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Media Release

Kids across Australia need more female sport role models

Our kids need more female sport role models

Image source: Getty Images

Increased TV coverage and grassroots programs are key to closing the gender sport gap, new CommBank research reveals

While interest in women’s sport in Australia is soaring, two thirds of Australians (68 per cent) believe our kids should have more exposure to female sporting role models, new CommBank research reveals.

A hugely successful Women’s Ashes series helped fuel massive interest in women’s sport in Australia during 2017, with 47 per cent of the nation more interested in women’s sport than in 2016, the research shows.

But one in two Aussies still can’t name a current female athlete, and male athletes are still more recognised than their female counterparts (65 per cent males vs. 40 per cent females).

When it comes to choosing our favourite athletes, some of the top reasons include because we see them on TV often (65 per cent) and because we played the same sport when we were children (48 per cent).

The majority of Aussies (70 per cent) believe that if there was more women’s sport on TV, more women would continue or take up competitive sport. The research also reveals local support is crucial, with programs such as grassroots cricket clubs essential for encouraging young girls to keep playing cricket (71 per cent).

Kylie Macfarlane, General Manager Corporate Responsibility at Commonwealth Bank, said, “It’s promising to see a growing demand for more women’s sport. We’ve seen this first-hand through our partnership with Cricket Australia, as new fans stream in to women’s cricket, with record-breaking numbers on TV, at the ground and on social media this summer. 

“Through initiatives such as the Commonwealth Bank Women’s Ashes broadcast enhancement and our support of grassroots cricket we’re working to level the playing field, raise the profile of women’s cricket in Australia and inspire everyone to love cricket, no matter their gender or ability.”

Australian Women’s Cricket Team all-rounder and CommBank Ambassador, Ellyse Perry, said, “I am proud to see the overall profile of women’s sports and female sporting role models increasing all the time. It’s this exposure, alongside foundation grassroots programs, that will continue to inspire and provide opportunities for girls right across the country to fall in love with the game.”


The top five most watched or listened to women’s sports*:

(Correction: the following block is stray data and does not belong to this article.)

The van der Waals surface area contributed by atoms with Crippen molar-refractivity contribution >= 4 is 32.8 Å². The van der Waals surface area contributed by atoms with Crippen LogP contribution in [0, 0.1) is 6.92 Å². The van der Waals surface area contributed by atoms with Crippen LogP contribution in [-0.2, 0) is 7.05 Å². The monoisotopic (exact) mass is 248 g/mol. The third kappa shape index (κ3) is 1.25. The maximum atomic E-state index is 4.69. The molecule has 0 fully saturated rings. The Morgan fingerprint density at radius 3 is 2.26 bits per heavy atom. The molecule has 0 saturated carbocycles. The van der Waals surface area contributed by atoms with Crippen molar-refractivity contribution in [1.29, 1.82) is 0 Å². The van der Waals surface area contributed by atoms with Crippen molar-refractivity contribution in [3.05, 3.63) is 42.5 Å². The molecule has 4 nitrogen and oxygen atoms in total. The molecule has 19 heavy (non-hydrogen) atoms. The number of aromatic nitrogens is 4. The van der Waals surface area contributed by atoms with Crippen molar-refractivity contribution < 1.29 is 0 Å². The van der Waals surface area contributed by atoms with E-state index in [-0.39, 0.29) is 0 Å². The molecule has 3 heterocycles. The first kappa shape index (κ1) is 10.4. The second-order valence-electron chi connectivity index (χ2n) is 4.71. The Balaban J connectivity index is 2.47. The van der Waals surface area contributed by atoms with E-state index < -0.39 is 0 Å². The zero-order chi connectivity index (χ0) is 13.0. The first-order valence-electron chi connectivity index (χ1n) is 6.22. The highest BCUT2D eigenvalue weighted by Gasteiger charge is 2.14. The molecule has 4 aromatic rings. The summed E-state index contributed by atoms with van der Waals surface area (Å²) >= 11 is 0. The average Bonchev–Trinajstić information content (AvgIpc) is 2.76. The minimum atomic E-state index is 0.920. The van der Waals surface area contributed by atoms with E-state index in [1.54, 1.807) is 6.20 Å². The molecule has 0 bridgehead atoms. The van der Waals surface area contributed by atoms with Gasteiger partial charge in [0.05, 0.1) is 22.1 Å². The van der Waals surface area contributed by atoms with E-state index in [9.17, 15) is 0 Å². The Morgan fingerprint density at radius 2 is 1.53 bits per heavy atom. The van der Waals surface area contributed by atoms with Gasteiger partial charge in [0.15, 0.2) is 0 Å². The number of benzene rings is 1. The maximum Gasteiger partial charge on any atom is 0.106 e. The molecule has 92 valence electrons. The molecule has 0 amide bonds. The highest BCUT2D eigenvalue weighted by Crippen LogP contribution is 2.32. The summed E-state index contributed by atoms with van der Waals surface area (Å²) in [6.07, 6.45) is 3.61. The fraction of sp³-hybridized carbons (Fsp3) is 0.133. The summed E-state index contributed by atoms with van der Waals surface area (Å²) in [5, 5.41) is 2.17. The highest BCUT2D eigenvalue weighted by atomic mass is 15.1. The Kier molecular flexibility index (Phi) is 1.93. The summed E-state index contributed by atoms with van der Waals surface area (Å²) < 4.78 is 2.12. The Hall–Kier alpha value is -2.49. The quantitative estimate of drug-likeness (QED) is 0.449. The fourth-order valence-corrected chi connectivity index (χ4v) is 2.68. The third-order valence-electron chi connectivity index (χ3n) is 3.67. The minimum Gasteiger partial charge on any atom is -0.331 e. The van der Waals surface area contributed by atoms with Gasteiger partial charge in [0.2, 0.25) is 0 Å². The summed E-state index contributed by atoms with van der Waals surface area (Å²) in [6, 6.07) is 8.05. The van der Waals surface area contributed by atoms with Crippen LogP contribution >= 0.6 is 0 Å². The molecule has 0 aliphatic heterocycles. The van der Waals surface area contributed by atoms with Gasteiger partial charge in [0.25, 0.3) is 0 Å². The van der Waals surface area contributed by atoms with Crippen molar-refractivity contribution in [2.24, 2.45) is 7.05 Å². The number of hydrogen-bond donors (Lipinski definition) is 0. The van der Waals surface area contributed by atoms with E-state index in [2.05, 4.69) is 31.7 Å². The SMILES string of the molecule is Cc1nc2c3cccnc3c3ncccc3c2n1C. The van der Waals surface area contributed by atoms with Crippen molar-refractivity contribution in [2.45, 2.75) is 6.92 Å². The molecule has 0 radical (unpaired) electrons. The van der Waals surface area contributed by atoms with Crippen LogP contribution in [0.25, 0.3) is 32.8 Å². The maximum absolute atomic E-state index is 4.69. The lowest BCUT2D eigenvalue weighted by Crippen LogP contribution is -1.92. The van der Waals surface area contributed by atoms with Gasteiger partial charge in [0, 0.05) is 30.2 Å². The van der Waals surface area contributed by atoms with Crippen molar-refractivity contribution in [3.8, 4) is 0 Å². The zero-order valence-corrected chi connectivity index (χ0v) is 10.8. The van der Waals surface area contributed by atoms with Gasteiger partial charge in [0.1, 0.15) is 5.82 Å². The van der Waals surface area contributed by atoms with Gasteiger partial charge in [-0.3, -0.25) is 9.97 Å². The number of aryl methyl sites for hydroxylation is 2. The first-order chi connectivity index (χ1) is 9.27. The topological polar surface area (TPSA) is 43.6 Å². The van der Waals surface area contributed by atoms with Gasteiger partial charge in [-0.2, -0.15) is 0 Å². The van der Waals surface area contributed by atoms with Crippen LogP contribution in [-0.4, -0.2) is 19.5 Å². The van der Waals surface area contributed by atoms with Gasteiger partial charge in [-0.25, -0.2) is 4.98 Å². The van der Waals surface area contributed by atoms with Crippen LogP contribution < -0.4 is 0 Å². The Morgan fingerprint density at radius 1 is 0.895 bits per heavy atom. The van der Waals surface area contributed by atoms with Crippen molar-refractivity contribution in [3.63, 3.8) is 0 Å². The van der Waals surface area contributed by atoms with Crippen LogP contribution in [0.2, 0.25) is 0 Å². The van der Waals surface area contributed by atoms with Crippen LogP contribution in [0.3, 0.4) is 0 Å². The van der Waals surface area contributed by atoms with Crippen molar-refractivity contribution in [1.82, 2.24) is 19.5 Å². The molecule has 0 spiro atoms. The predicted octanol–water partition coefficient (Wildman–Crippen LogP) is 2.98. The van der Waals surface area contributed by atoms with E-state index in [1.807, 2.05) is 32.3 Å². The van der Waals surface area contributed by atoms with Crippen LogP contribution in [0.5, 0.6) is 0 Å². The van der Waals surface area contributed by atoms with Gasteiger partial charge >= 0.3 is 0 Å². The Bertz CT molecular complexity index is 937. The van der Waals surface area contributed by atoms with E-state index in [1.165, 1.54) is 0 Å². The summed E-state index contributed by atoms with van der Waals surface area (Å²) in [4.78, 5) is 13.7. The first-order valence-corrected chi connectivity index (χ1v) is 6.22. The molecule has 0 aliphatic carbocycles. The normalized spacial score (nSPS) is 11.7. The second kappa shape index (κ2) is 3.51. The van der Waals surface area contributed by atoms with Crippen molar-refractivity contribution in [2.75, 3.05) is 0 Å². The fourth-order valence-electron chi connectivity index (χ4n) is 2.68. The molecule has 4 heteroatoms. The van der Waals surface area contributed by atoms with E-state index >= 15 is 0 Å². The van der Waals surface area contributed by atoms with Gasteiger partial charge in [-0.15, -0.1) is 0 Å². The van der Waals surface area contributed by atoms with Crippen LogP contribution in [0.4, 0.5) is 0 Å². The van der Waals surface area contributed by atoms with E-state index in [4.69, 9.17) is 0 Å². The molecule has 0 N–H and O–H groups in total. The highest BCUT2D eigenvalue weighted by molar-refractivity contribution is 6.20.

1. Cricket (21%)
  2. AFL (18%)
  3. Soccer (14%)
  4. Tennis (13%)
  5. Netball (12%)

The top five reasons why Aussies pick a favourite male or female athlete:

  1. They are exciting or impressive to watch (90%)
  2. They are inspirational (81%)
  3. They see them on TV often (65%)
  4. They play for their favourite team (62%)
  5. They played the same sport as a child (48%) 


Notes to editors:

The Commonwealth Bank research was commissioned by Commonwealth Bank and undertaken by independent research company, ACA Research. The survey was conducted during December 2017 with 1,027 Australian respondents over the age of 18. The sample was drawn to be nationally representative by age, gender and location, based on the latest ABS population statistics.

*Based on the percentage of Australians watching or listening to each sport at least once a month. 


About CommBank’s partnership with Cricket Australia:

From grassroots to elite female, Indigenous and all-abilities, CommBank’s partnership with Cricket Australia is designed to make cricket inclusive and accessible for all. CommBank has sponsored the Australian Women’s Cricket Team and the women’s development squad for more than 18 years and during the 2017-2018 season, sponsorship funding will also go towards: 

  • helping Australia’s national disability teams get access to the same high-performance support other elite representative cricket teams receive; 
  • enabling Australia’s Indigenous women’s and men’s squads to tour England in 2018 to commemorate the renowned all-Aboriginal team tour of England in 1868; 
  • bolstering the Growing Cricket for Girls fund by $1 million; and
  • supporting an enhanced, high-definition outdoor broadcast experience of the first-ever day night Women’s Ashes Test.


This article is intended to provide general information of an educational nature only. It does not have regard to the financial situation or needs of any reader and must not be relied upon as financial product advice.